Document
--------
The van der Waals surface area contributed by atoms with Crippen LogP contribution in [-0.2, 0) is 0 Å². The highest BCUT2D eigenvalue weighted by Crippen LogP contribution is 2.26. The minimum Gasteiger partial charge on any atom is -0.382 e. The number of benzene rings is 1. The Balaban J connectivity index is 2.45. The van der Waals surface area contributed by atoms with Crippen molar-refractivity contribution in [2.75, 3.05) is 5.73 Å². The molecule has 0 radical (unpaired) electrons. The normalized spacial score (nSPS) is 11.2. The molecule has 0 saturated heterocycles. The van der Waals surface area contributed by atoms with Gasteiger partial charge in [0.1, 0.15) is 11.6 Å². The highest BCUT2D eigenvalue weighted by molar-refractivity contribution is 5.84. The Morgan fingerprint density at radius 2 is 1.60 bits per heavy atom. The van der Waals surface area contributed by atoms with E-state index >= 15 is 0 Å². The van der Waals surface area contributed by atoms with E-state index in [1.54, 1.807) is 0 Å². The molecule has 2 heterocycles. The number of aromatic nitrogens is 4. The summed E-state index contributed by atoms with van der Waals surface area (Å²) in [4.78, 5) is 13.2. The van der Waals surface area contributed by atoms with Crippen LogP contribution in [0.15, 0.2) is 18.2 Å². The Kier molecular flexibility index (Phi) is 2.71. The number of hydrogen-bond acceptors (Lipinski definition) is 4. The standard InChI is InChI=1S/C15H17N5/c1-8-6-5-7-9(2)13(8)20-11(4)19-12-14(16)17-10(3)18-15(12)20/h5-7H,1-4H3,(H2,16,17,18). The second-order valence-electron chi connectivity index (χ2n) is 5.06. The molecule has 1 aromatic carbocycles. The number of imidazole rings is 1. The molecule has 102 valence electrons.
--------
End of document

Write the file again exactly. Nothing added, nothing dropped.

The van der Waals surface area contributed by atoms with Crippen LogP contribution in [-0.2, 0) is 0 Å². The highest BCUT2D eigenvalue weighted by Crippen LogP contribution is 2.26. The minimum Gasteiger partial charge on any atom is -0.382 e. The number of benzene rings is 1. The Balaban J connectivity index is 2.45. The van der Waals surface area contributed by atoms with Crippen molar-refractivity contribution in [2.75, 3.05) is 5.73 Å². The molecule has 0 radical (unpaired) electrons. The normalized spacial score (nSPS) is 11.2. The molecule has 0 saturated heterocycles. The van der Waals surface area contributed by atoms with Gasteiger partial charge in [0.1, 0.15) is 11.6 Å². The highest BCUT2D eigenvalue weighted by molar-refractivity contribution is 5.84. The Morgan fingerprint density at radius 2 is 1.60 bits per heavy atom. The van der Waals surface area contributed by atoms with E-state index >= 15 is 0 Å². The van der Waals surface area contributed by atoms with E-state index in [1.54, 1.807) is 0 Å². The molecule has 2 heterocycles. The number of aromatic nitrogens is 4. The summed E-state index contributed by atoms with van der Waals surface area (Å²) in [4.78, 5) is 13.2. The van der Waals surface area contributed by atoms with Crippen LogP contribution in [0.15, 0.2) is 18.2 Å². The Kier molecular flexibility index (Phi) is 2.71. The number of hydrogen-bond acceptors (Lipinski definition) is 4. The standard InChI is InChI=1S/C15H17N5/c1-8-6-5-7-9(2)13(8)20-11(4)19-12-14(16)17-10(3)18-15(12)20/h5-7H,1-4H3,(H2,16,17,18). The second-order valence-electron chi connectivity index (χ2n) is 5.06. The molecule has 1 aromatic carbocycles. The number of imidazole rings is 1. The molecule has 102 valence electrons.